Dr. John M. Stalberg

Workers Comp tips for you:
Injured Worker
Employer
Attorney
> Insurer/Claims Administrator

Video links:
> Is your Workers Comp case "compensable"?
> Similarities: criminal & Workers Comp cases
> Introducing Dr. Stalberg: at his office

Cross References:
Credentials
Experience

Favorite Quote:
"Remember that you are needed. There is at least one important work to be done that will not be done unless you do it."
— Charles L. Allen, American clergyman (1913 - 2002)


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Workers Comp

Workers Comp cases in the State of California come under the jurisdiction of the state’s Division of Workers' Compensation (DWC). They monitor the administration of workers' compensation claims, and provide administrative and judicial services to assist in resolving disputes that arise in connection with claims for workers' compensation benefits.

Please click on the following links for more information on this site that would be specific to you:
Worker |  Employer |  Attorney  |  Insurer

Or, contact the Department of Industrial Relations for Workers Comp for programs and information concerning:

• Injured Workers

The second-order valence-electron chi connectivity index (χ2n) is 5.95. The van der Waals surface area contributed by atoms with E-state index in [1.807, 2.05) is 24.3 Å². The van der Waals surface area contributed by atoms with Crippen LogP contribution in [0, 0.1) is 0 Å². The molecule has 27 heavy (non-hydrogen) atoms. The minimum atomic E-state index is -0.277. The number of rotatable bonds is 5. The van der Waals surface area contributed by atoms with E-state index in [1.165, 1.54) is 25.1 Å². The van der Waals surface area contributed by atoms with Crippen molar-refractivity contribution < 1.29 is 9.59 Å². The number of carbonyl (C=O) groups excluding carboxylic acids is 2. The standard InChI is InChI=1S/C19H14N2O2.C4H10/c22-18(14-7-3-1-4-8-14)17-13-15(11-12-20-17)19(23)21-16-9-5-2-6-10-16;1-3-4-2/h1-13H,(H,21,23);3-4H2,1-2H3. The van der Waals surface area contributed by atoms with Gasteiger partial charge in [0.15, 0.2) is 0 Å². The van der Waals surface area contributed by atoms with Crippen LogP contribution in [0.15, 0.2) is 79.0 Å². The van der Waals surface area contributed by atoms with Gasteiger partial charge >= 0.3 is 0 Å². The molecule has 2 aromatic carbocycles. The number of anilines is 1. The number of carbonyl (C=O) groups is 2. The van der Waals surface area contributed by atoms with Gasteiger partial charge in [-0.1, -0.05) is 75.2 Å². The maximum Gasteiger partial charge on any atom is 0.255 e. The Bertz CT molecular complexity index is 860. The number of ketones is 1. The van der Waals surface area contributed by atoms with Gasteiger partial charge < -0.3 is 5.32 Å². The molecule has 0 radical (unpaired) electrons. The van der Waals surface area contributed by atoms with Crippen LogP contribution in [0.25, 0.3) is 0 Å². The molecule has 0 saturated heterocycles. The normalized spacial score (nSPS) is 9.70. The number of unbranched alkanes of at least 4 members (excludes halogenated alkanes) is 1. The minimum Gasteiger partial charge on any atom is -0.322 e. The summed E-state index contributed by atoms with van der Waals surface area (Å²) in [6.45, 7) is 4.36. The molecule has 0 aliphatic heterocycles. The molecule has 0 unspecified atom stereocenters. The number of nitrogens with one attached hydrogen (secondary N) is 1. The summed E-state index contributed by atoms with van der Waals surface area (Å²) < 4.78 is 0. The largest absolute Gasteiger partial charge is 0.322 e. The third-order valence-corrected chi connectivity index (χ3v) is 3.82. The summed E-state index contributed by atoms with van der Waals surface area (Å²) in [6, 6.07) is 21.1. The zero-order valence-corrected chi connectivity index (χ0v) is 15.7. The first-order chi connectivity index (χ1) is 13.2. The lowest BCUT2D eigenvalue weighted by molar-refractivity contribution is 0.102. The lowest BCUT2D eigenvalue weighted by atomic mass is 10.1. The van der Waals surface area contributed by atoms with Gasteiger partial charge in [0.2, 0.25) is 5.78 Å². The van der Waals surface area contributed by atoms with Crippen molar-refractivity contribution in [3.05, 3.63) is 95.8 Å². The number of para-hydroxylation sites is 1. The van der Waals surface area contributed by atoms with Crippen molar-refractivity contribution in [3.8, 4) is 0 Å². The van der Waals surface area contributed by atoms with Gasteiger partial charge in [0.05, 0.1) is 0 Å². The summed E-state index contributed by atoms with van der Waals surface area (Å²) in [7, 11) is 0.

• Employers
• Claims Administrator
• Attorney
• Self-Insured Employer
• Medical Provider
• Young Workers

If you have questions about your rights, you can attend one of their free, one-hour workshops at a location nearest to you.

Qualified medical evaluators (QMEs) or agreed medical evaluators 
(AMEs) examine injured workers to determine the benefits they will 
receive if there is a disagreement over the treating physician’s opinions.  
Qualified medical evaluators (QMEs) or agreed medical evaluators 
(AMEs) examine injured workers to determine the benefits they will 
receive if there is a disagreement over the treating physician’s opinions.  
Qualified medical evaluators (QMEs) or agreed medical evaluators 
(AMEs) examine injured workers to determine the benefits they will 
receive if there is a disagreement over the treating physician’s opinions.  

If you are an injured worker you and the employer's claims administrator might disagree with what the treating doctor says. There could be other disagreements over medical or legal issues in your claim. A second doctor -- an AME or QME -- has to be called in to address those disagreements. Qualified Medical Evaluators (QMEs) or Agreed Medical Evaluators (AMEs) examine injured workers to determine the benefits they will receive if there is a disagreement over the treating physician’s opinions.

You might disagree over:
• Whether or not your injury was caused by your work 
• Whether or not you need treatment for your injury
• What type of treatment is appropriate 
• Whether or not you need to stay home from work to recover
• A permanent disability rating.

You and/or the claims administrator might disagree with what the 
treating doctor says. There could be other disagreements over medical 
issues in your claim. A second doctor -- an AME or QME -- has to 
address those disagreements. You might disagree over: 
 Whether or not your injury was caused by your work  
 Whether or not you need treatment for your injury 
 What type of treatment is appropriate  
 Whether or not you need to stay home from work to recover 
 A permanent disability rating.